I’ve been wrangling unsuccessfully for weeks with the University of Arkansas to obtain details of its agreement to switch from Pepsi to Coca-Cola as the exclusive supplier of non-alcoholic beverages on the Fayetteville campus, including lucrative sports venues, effective July 1.

The latest development is a signal that the UA doesn’t ever intend to provide financial details of the deal.


Here’s a summary of my effort to illuminate the business activities of the state’s land grant university.

After I asked for the details of the Coca-Cola deal, the UA responded that final details were still being worked out. I asked for a copy of the draft agreement, understanding changes might be made. They pulled out a familiar reason to deny this request, principally this:


However, the record is being withheld as exempt from disclosure, based on the competitive advantage exemption to the FOIA, Ark. Code Ann.§ 25-19-105(b)(9)(A) (exempting from disclosure public records “which, if disclosed, would give an advantage to competitors or bidders.”

What competitors or bidders? The bidding is over. UA has chosen Coca-Cola. And there my request stands so far. The UA has a staff full of six-figure lawyers and administrators long accustomed to using public dollars to defeat public access to campus information. I work for a struggling publication in a dying industry that had to quit a previous fight with UA over its interpretation of the sunshine law because we couldn’t afford to appeal an adverse Circuit Court decision. In that case, UA said we couldn’t see the promises UA had made in return for a $300 million gift from the Walton family. Again, competition was cited, though that deal also was done and nobody else was offering $300 million. The University eventually DID provide the full terms of that agreement, by the way. At the time, several lawyers with deep experience in FOI law said they believed UA alum Judge Chris Piazza had misinterpreted the law in his alma mater’s favor. But no matter. That was then.

This week, things take a worse turn


I asked this week for a copy of the soon-to-expire 10-year-old Pepsi contract.

I was provided this copy. But wait, said an accompanying note:

Limited information has been redacted, based on the competitive advantage exemption to the FOIA, Ark. Code Ann.§ 25-19-105(b)(9)(A) (exempting from disclosure public records “which, if disclosed, would give an advantage to competitors or bidders.

The first question from me, unanswered by UA: What bidders or competitors? This contract is over, done.

“Limited information”?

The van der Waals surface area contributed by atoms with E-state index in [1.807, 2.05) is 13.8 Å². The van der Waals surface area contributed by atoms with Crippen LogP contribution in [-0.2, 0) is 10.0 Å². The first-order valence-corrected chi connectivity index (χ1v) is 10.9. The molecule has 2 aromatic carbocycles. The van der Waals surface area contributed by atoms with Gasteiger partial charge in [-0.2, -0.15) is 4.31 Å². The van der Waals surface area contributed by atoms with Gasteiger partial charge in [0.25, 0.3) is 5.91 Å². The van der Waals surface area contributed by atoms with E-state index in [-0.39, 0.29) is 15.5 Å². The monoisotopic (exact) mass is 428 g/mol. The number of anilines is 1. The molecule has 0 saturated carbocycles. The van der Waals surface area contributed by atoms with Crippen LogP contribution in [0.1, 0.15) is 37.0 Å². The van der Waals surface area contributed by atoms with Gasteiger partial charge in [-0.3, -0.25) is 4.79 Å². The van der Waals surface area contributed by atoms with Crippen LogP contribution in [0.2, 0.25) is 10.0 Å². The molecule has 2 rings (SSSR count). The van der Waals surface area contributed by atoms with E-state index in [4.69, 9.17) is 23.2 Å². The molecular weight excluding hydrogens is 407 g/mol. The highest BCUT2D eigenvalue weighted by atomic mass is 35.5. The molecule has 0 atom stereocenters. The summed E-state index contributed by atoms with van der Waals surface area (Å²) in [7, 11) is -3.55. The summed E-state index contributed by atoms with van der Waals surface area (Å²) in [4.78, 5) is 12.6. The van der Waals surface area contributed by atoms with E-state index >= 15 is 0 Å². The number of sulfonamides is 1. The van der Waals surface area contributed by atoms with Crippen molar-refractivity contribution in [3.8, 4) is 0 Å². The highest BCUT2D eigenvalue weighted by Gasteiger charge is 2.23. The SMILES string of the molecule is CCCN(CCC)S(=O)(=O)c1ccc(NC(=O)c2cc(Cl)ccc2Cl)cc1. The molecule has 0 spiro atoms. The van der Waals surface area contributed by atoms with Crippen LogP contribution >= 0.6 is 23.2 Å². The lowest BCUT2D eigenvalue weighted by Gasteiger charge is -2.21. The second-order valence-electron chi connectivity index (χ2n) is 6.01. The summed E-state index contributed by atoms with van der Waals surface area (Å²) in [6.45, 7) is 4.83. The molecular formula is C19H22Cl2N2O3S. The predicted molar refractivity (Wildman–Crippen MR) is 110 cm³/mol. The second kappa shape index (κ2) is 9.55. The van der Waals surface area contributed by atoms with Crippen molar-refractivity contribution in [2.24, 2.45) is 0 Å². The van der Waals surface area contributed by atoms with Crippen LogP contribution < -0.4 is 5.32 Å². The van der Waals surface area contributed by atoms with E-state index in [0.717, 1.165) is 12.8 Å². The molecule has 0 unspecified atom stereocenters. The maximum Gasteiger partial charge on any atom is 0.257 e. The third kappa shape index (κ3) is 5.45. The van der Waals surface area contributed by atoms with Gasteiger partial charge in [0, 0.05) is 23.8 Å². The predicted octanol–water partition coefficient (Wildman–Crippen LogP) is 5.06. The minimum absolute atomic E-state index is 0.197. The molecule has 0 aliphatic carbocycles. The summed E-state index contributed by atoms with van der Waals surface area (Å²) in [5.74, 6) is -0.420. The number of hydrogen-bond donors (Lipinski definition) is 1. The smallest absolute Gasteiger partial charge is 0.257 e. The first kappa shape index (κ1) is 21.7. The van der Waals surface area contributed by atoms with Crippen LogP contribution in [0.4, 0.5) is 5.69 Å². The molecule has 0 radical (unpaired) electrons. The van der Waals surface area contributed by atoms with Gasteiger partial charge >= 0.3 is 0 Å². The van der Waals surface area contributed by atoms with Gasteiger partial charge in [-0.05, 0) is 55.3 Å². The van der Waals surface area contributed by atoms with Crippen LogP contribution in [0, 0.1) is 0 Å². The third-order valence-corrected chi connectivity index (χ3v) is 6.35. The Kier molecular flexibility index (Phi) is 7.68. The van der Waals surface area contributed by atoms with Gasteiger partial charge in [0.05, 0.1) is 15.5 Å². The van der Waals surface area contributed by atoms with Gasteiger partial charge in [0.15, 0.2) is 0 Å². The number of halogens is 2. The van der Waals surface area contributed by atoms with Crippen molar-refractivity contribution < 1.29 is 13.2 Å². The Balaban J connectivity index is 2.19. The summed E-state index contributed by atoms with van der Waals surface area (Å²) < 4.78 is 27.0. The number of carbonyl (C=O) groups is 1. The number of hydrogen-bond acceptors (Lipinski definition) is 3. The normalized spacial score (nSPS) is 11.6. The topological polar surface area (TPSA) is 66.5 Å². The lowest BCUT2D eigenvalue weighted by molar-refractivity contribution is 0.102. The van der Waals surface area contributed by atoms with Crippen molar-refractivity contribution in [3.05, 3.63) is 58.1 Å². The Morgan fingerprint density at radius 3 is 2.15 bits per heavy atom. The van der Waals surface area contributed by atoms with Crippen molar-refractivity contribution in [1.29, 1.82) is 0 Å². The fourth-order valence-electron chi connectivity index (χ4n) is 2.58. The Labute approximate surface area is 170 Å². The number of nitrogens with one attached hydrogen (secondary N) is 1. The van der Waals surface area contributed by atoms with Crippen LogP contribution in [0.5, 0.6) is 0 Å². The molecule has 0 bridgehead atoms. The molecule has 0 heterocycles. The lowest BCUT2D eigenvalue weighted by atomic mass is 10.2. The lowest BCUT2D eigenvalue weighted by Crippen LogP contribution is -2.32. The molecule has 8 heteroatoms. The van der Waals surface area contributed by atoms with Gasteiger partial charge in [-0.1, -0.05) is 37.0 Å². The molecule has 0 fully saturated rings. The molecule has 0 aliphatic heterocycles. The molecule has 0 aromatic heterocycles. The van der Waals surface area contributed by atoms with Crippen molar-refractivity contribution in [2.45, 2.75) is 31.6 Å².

Here’s the biggest of numerous redactions: Secrecy of the annual sponsorship payments.

This is, to use a technical legal term, nuts. What is the possible competitive disadvantage to the UA or anyone in revealing payments already made under an expired contract? It is particularly nuts given that the University at the time the deal was struck in 2012, PUT A PRICE TAG on this 10-year deal of $19.8 million, with the majority, more than $11 million, going to athletics. Now it’s a secret?

The redactions also included the projected annual vending license fees; terms that would apply to the parties if the contract was terminated; a fund to provide card reader machines for purchases, and an annual payment for “sustainability initiatives.”

Other redactions included amounts promised as bonuses for increases in food service drink sales; a fund for student/campus “product support” and specifics on how that fund could be used and a fund for promotion at athletic events.

The agreement cedes to Pepsi the right to decide what information in a contract binding the University may be released under the FOI law. I don’t think that determination can be given away to a private company so readily. Illegal contracts are not enforceable, generally speaking.  But it would take a lawsuit to upend this.

In short: If you’re interested in the information about how much money a public institution has made using its valuable franchise to shake down tributes from a soft drink company, primarily to benefit athletics, the UA has put it where the sun doesn’t shine.

More of the “limited” redactions (and these don’t include pages of redactions of pricing of products sold on campus, including on vending machines, which presumably post such prices for buyers out in the open despite the supposed competitive disadvantage):


Footnote: Just this week, the Arkansas Supreme Court reiterated that the FOI law is to be construed broadly and it specifically referenced the competitive advantage exemption so beloved by UA to keep its business secret. It wrote:

This exemption is intended to protect “trade secrets and other proprietary information businesses submit to governmental entities to satisfy regulatory requirements or for other purposes.”

The amount paid to UA is a trade secret? Proprietary information? It is not hard to see how broadly this reading could be abused in the operation of a nominally public institution. If the public can’t evaluate the bids for soft drink suppliers, what bids for campus supplies can it be allowed to see?